Saturday, August 25, 2012
Wool for warmth
This was finished about a month ago, but I kept thinking I might take the time to get a better photo. I had to mess around with the colour a bit, and my photoshop skills and not up to much. But doesn't Mum look beautiful? She's been wearing this scarf a lot - it works even better with her classy work clothes than it does with the weekend exercise gear here - and getting lots of compliments. Which makes me very happy.
Very very happy, because for a while there I wondered if I would ever find the right yarn combination. It all started when Mum tried on mine and liked the style, but even more importantly, found the soft merino and merino-cashmere yarns perfectly acceptable around her neck. My rule of thumb had been that she couldn't tolerate any wool in a scarf. (No allergy, she's just one of those people who are pretty sensitive to the 'prickle' of wool). I'd made her a couple of bamboo scarves, but they're really not warm enough for winter, and this winter has been pretty cold.
I knew there were a number of soft merino 4plys, like Zarina or baby wools, that would suit, but I wanted one of the two yarns to have subtle variegation, like a hand-paint. I had a look in all of the local wool shops, and searched online. We wanted something in deep reds, orange or brick colours. And it had to be very soft. I didn't find many promising candidates. I did order some Dream in Colour Smooshy in a colour which looked promising on screen, but it turned out to have small pink and purple elements, which just aren't Mum at all. I finally went back to my local wool shop for another look, and came across this Ella Rae Lace Merino in subtly variegated orange. The colour was perfect, but because of the name, its 'skinny' look, and the placement in the shop, I thought the Ella Rae stuff was a laceweight. However, I was so happy with the colour and so keen to find something, I thought I could try it doubled. It was quick work to pick something to contrast with it (Katia Merino Baby in a sort of brownish maroon).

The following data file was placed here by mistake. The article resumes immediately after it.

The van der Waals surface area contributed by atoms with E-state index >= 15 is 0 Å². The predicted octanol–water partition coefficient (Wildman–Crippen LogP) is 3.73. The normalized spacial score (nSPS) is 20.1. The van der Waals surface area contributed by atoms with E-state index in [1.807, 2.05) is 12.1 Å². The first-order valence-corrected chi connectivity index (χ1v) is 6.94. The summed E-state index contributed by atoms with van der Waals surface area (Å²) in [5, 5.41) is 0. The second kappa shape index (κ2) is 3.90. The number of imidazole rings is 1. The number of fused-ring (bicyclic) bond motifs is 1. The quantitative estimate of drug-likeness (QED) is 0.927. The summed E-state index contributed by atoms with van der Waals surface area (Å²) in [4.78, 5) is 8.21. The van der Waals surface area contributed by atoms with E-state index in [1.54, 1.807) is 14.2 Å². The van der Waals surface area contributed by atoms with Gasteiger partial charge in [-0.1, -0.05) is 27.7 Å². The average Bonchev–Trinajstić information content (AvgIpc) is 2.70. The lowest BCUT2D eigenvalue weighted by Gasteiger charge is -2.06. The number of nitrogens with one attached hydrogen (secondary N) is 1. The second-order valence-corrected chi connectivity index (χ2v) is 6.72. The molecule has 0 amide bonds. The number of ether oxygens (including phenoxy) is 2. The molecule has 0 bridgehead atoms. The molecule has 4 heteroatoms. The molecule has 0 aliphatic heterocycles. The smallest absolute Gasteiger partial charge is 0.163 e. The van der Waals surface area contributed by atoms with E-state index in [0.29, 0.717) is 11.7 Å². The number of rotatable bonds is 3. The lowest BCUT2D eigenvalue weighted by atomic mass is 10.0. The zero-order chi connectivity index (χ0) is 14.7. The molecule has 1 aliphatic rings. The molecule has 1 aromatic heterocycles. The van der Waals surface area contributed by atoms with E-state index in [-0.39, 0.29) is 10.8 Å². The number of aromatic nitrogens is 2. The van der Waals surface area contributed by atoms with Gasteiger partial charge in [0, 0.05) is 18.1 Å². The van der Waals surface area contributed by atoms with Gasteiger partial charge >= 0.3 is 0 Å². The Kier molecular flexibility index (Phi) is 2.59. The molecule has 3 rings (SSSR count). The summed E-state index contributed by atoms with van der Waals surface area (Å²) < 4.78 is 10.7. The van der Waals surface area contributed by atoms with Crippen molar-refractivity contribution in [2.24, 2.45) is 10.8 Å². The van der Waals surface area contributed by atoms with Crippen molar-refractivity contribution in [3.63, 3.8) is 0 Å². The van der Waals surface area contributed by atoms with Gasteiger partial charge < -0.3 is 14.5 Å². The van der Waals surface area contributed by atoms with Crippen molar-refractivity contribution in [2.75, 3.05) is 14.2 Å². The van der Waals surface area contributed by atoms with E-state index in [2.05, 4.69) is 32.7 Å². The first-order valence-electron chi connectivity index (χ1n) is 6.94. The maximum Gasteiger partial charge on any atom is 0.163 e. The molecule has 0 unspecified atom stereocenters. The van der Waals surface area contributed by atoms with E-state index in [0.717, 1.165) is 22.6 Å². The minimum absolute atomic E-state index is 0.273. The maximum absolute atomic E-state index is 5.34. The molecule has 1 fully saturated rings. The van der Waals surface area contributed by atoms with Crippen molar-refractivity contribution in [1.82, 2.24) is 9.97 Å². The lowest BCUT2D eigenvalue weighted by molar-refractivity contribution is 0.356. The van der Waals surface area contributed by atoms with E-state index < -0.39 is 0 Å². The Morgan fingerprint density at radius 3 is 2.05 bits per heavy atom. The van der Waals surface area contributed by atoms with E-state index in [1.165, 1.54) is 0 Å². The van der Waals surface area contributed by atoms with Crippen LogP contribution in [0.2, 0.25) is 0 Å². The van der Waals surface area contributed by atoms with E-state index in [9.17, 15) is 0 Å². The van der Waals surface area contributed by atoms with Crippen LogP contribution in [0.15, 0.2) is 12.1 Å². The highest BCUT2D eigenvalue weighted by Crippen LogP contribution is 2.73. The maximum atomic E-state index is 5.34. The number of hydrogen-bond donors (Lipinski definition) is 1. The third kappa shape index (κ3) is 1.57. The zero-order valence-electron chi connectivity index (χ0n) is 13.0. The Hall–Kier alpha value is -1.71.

Doubling the wool, however, didn't work. It was obviously too thick. Turns out it is considered 'fingering'/4ply weight. In the end the two yarns actually went together just fine - there is a bit of a difference, but it doesn't seem to matter. It was a similar situation with my original Chadwick shawl, the Knittery merino cashmere was a bit thicker than the Patonyle.
I do really love this pattern, fun and simple to knit and really nice to wear.